Canadian Prime Minister Justin Trudeau has ended the use of the Emergencies Act one week after it was first invoked, ahead of the senate vote to determine if it would remain in place.
Had the vote been rejected against Trudeau’s demands, the Emergencies Act would have been immediately ended. If it passed, it would have been in place for 30 days before returning to another vote in Parliament.
Speaking to the press, Trudeau said the federal government had now ended its use of the set of emergency laws. The Act was put to use to address the anti-mandate blockades and protests, which included a weeks-long protest in the downtown core of the Canadian capital of Ottawa. Police dispersed the protests in Ottawa this past weekend.
Critics and opposition leaders condemned the approach, particularly those directed towards the financing of the protesters, which Deputy PM Chrystia Freeland used to target money and bank accounts allegedly connected with “Freedom Convoy” protest organizers and thousands of people who donated to what Trudeau called an “illegal occupation” of Ottawa.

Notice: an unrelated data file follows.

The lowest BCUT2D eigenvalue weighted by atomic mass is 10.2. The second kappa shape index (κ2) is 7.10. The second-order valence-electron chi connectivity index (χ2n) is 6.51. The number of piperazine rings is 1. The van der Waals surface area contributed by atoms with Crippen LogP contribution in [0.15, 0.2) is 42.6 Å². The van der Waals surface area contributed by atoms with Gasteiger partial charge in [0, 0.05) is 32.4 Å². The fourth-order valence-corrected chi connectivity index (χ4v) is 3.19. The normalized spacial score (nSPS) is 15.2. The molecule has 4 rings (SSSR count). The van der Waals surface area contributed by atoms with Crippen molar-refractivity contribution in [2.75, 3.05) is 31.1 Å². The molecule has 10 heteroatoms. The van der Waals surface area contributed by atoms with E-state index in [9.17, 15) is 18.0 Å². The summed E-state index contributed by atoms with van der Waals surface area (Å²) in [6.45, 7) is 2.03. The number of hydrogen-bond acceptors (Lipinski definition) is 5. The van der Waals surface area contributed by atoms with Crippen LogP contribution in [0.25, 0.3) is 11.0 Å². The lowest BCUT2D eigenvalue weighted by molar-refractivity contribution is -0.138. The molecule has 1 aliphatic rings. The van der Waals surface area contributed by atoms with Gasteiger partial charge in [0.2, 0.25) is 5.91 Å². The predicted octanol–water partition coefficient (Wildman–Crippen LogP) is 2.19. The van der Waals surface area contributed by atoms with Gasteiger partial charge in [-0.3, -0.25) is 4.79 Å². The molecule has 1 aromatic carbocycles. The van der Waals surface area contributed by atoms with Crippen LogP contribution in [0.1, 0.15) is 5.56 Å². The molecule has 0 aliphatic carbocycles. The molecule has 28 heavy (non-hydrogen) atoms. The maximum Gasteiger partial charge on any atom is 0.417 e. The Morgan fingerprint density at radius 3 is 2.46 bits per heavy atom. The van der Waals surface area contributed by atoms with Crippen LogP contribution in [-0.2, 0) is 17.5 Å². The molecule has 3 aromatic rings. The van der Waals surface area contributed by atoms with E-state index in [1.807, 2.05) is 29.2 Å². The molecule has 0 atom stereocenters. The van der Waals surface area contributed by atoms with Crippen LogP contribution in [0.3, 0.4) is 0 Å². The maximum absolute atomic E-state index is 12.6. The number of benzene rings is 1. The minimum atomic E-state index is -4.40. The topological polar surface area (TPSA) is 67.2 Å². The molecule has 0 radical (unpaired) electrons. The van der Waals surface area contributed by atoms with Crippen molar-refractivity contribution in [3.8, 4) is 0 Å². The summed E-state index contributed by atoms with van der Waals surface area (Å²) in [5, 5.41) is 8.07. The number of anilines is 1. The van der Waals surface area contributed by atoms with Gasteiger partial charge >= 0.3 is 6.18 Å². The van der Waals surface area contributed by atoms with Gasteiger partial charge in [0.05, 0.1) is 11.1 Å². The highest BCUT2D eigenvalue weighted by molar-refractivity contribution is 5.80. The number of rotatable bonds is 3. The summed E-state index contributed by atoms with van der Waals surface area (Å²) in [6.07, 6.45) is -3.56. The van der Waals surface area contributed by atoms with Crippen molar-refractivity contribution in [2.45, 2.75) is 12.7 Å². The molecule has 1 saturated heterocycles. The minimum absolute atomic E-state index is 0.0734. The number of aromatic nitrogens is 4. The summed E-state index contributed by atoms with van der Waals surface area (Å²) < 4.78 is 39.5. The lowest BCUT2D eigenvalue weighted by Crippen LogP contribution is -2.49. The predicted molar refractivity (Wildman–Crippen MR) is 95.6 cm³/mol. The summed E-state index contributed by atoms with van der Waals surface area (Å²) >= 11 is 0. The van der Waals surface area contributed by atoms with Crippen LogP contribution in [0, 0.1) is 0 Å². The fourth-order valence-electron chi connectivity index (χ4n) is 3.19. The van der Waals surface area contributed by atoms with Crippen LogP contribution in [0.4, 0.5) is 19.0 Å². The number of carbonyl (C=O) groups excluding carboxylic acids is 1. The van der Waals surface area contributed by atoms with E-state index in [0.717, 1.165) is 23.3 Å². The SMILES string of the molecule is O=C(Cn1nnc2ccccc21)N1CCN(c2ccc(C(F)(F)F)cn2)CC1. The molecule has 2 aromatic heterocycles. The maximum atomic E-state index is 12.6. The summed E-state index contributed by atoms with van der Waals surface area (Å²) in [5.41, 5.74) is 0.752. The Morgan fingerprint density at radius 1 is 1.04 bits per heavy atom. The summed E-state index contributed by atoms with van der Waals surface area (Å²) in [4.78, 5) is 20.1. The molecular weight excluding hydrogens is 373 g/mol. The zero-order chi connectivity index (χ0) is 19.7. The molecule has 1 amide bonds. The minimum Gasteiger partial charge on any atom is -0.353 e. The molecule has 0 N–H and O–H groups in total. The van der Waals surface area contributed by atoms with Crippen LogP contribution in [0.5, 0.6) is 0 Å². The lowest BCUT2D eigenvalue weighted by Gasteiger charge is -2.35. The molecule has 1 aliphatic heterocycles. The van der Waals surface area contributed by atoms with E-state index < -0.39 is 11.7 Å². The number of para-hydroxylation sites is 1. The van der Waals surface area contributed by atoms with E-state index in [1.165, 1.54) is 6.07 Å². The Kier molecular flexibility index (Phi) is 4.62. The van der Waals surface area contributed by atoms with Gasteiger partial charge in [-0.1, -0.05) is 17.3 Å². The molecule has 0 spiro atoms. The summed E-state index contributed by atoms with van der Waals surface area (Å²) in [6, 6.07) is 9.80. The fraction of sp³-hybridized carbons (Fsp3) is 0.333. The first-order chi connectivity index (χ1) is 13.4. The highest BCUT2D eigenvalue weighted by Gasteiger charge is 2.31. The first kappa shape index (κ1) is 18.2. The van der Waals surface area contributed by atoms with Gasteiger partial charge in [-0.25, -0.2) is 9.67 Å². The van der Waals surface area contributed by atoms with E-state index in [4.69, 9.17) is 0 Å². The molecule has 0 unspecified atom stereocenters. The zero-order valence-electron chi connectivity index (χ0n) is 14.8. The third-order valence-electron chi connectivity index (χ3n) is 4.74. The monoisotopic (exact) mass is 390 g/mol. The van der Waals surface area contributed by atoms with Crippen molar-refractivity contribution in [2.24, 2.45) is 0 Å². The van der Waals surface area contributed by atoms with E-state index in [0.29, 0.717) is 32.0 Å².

Trudeau said that order has been restored and that the blockades are over, making his statement while Senate was still in session to debate the use of the Act after a House of Commons vote on Monday voted in favour of keeping it. The Conservatives and the Bloc voted against it, while the Liberals and NDP voted to keep it in place. The Green Party, which controls two seats, split those votes on both sides.
“We are confident that existing laws and bylaws are now sufficient to keep people safe,” Trudeau said during the press conference, noting Ottawa will continue supporting local police in keeping streets clear of “Freedom Convoy” protesters.
“We are confident that existing laws and bylaws are now sufficient to keep people safe,” Trudeau said.
Trudeau said the Emergencies Act will be officially revoked when the governor general signs the proclamation in the coming hours.
An inquiry will begin within 60 days, which is part of the formal process of invoking the Act.